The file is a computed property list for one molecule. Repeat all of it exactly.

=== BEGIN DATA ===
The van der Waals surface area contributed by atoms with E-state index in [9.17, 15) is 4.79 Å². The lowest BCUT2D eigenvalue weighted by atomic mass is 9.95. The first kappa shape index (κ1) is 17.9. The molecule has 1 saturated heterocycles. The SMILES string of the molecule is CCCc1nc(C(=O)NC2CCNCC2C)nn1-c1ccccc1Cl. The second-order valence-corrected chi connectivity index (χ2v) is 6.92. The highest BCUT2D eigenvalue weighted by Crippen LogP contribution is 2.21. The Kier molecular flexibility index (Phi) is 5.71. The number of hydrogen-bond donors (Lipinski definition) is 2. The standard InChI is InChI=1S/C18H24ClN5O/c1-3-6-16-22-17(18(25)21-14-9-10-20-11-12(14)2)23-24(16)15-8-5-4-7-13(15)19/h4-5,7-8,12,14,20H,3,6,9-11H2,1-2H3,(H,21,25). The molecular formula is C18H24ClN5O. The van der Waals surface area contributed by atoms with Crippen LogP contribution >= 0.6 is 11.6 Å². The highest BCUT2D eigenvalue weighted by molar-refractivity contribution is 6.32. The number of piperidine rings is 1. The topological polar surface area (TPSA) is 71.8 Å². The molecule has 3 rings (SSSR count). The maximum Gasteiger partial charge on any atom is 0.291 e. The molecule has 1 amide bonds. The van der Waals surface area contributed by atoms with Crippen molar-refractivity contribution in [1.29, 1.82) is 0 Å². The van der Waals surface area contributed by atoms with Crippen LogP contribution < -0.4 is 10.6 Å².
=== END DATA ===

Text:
The van der Waals surface area contributed by atoms with E-state index in [9.17, 15) is 4.79 Å². The lowest BCUT2D eigenvalue weighted by atomic mass is 9.95. The first kappa shape index (κ1) is 17.9. The molecule has 1 saturated heterocycles. The SMILES string of the molecule is CCCc1nc(C(=O)NC2CCNCC2C)nn1-c1ccccc1Cl. The second-order valence-corrected chi connectivity index (χ2v) is 6.92. The highest BCUT2D eigenvalue weighted by Crippen LogP contribution is 2.21. The Kier molecular flexibility index (Phi) is 5.71. The number of hydrogen-bond donors (Lipinski definition) is 2. The standard InChI is InChI=1S/C18H24ClN5O/c1-3-6-16-22-17(18(25)21-14-9-10-20-11-12(14)2)23-24(16)15-8-5-4-7-13(15)19/h4-5,7-8,12,14,20H,3,6,9-11H2,1-2H3,(H,21,25). The molecular formula is C18H24ClN5O. The van der Waals surface area contributed by atoms with Crippen LogP contribution >= 0.6 is 11.6 Å². The highest BCUT2D eigenvalue weighted by molar-refractivity contribution is 6.32. The number of piperidine rings is 1. The topological polar surface area (TPSA) is 71.8 Å². The molecule has 3 rings (SSSR count). The maximum Gasteiger partial charge on any atom is 0.291 e. The molecule has 1 amide bonds. The van der Waals surface area contributed by atoms with Crippen molar-refractivity contribution in [1.29, 1.82) is 0 Å². The van der Waals surface area contributed by atoms with Crippen LogP contribution < -0.4 is 10.6 Å².